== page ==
Wednesday, January 27, 2010

So much for the 2018 "lockbox"

Here's what AIG gave us. The only things not redacted are the CUSIPs in the Blackrock reported.
AIG 8K CDO filing
And the un-redacted version, that was supposedly locked up until 2018.  Notice how Goldman screwed Wachovia with Davis Square CDOs and that SocGen had billions of dreck from Goldman that they had to be bailed out with also.

Make no mistake--the bailout of AIG was a bailout of Goldman Sachs.

And make no mistake. Goldman knew who had their worthless sh*t, and because they packaged the dreck!
Goldman Sachs CDO theft from the taxpayer


Anonymous said...

You're wrong on Davis Square. Trust Company of the West TCW was the manager-it wasn't Goldman Sachs

Palmoni said...

I know I'm not an "expert" on CDOs but what I said stands. TCW was the manager, but Goldman Sachs was the underwriter. Its just that the unredacted schedule shows TCW. So let me back up what I said yesterday, by deferring to the the so-called expert of CDOs Janet Tavakoli. I gave the Cliff Notes version

You can see the assets in Davis Square--It was underwritten by Goldman Sachs. The manager was TCW. That means Goldman put in the dreck that went sour.

Every piece of sh*t that Goldman had on their books was pumped into this cesspool. It's full of garbage. And that's only what we see then!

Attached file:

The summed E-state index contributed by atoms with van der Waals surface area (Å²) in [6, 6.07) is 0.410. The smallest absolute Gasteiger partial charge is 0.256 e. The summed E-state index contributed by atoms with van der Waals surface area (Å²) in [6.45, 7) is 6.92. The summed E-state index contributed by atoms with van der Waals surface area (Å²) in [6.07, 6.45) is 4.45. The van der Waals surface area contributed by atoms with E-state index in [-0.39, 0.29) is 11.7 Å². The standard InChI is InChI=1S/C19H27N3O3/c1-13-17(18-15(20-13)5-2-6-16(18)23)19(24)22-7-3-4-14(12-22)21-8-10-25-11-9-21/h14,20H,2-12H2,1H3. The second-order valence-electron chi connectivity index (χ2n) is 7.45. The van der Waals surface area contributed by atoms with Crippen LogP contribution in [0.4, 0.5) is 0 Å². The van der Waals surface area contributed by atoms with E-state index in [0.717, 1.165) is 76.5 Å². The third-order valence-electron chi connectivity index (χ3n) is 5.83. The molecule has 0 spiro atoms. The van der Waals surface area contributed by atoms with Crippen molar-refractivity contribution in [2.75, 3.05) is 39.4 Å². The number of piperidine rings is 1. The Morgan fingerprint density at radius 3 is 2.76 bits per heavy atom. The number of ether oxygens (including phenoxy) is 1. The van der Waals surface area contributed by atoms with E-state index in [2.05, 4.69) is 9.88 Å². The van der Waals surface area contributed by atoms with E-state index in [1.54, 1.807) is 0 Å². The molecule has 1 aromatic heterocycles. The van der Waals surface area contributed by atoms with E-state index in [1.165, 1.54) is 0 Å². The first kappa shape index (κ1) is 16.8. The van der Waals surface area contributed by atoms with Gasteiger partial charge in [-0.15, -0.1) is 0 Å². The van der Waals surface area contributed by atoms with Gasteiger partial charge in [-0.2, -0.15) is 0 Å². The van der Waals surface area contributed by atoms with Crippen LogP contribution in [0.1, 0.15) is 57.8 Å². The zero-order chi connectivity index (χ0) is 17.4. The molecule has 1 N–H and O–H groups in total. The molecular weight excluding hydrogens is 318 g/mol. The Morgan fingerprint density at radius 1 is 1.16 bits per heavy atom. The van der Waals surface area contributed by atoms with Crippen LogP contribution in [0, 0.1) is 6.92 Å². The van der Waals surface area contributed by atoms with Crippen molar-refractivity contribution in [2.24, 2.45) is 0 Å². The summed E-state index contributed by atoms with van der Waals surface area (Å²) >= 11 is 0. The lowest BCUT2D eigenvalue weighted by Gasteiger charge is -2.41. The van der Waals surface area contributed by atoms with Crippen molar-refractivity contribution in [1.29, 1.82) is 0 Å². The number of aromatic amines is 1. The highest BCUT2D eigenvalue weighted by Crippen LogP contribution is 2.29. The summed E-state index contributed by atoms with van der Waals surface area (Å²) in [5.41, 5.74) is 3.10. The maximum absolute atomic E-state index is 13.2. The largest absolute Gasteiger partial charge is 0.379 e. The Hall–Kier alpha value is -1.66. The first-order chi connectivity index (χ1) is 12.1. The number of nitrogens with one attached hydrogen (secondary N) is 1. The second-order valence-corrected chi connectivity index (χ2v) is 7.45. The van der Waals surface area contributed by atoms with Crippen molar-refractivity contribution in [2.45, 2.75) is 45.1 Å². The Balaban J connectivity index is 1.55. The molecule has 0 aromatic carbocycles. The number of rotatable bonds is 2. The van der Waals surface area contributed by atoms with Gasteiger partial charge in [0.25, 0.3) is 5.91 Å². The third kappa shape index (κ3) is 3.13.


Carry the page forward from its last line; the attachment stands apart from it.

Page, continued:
She had a story in the Huffington Post today.

Her conclusion:

One would need similar snapshots of all the CDOs to figure out who did what to whom. The fact that the Fed and SEC suppressed potentially explosive facts is bad enough, but the delay in making the information public has given interested parties a window of opportunity to cover their tracks by dumping the worst of the assets, thus hiding them forever from public view.

Suppressing the details of AIG's trades made it easier for AIG's counterparties to cover-up profiteering and then exploit public funds. If details of these trades had been made public in September 2008, a reasonable negotiator would have demanded that the billions of dollars that had been extracted from AIG (including the $7.5 billion Goldman extracted by then) should be recharacterized as a loan.

Instead, the Fed gifted tens of billions of dollars to banks that supplied the financing for bad loans that damaged the U.S. economy. More than that, these banks engaged in suspect deals that covered up losses and allowed them to continue to report apparent "profits" and pay inflated bonuses. Meanwhile, their securitization activities continued to harm the economy during a period at which the United States was at war.

Goldman is not solely responsible, but it had a large role in AIG's crisis and a unique position of conflicted interest and influence over the terms of the bailout. Now that the crisis is over, this issue should be reopened, and billions in collateral should be clawed back to pay down public debt, before Goldman Sachs pays more than $16 billion in taxpayer subsidized bonuses to its employees.

But thanks for bringing the point up. It means someone at least read it and tried figuring out what I meant by it!!